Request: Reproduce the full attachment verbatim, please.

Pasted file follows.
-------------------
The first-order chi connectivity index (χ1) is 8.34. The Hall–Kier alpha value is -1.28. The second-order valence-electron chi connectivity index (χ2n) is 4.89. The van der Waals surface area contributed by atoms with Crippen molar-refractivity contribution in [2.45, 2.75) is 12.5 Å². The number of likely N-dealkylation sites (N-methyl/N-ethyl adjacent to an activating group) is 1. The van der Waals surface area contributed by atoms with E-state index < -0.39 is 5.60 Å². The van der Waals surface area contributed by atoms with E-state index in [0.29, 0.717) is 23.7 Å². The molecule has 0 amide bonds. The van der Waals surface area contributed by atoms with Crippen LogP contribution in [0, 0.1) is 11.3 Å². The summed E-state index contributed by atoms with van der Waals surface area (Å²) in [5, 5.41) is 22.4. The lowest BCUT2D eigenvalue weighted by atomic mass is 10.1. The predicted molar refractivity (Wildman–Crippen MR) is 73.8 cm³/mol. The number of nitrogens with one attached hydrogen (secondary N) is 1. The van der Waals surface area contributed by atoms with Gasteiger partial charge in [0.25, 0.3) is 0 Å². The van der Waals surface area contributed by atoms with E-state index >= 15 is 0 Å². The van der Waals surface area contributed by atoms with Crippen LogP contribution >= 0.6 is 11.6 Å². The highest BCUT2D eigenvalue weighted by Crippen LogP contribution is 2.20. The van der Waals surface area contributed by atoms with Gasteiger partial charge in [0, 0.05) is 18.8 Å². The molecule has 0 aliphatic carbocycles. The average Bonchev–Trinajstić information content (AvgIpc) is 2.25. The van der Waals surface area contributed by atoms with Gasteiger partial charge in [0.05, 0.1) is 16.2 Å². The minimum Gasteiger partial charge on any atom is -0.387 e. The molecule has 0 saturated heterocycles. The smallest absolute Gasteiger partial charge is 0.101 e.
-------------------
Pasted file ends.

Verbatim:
The first-order chi connectivity index (χ1) is 8.34. The Hall–Kier alpha value is -1.28. The second-order valence-electron chi connectivity index (χ2n) is 4.89. The van der Waals surface area contributed by atoms with Crippen molar-refractivity contribution in [2.45, 2.75) is 12.5 Å². The number of likely N-dealkylation sites (N-methyl/N-ethyl adjacent to an activating group) is 1. The van der Waals surface area contributed by atoms with E-state index < -0.39 is 5.60 Å². The van der Waals surface area contributed by atoms with E-state index in [0.29, 0.717) is 23.7 Å². The molecule has 0 amide bonds. The van der Waals surface area contributed by atoms with Crippen LogP contribution in [0, 0.1) is 11.3 Å². The summed E-state index contributed by atoms with van der Waals surface area (Å²) in [5, 5.41) is 22.4. The lowest BCUT2D eigenvalue weighted by atomic mass is 10.1. The predicted molar refractivity (Wildman–Crippen MR) is 73.8 cm³/mol. The number of nitrogens with one attached hydrogen (secondary N) is 1. The van der Waals surface area contributed by atoms with Gasteiger partial charge in [0.25, 0.3) is 0 Å². The van der Waals surface area contributed by atoms with E-state index >= 15 is 0 Å². The van der Waals surface area contributed by atoms with Crippen LogP contribution >= 0.6 is 11.6 Å². The highest BCUT2D eigenvalue weighted by Crippen LogP contribution is 2.20. The van der Waals surface area contributed by atoms with Gasteiger partial charge in [0, 0.05) is 18.8 Å². The molecule has 0 aliphatic carbocycles. The average Bonchev–Trinajstić information content (AvgIpc) is 2.25. The van der Waals surface area contributed by atoms with Gasteiger partial charge in [0.05, 0.1) is 16.2 Å². The minimum Gasteiger partial charge on any atom is -0.387 e. The molecule has 0 saturated heterocycles. The smallest absolute Gasteiger partial charge is 0.101 e.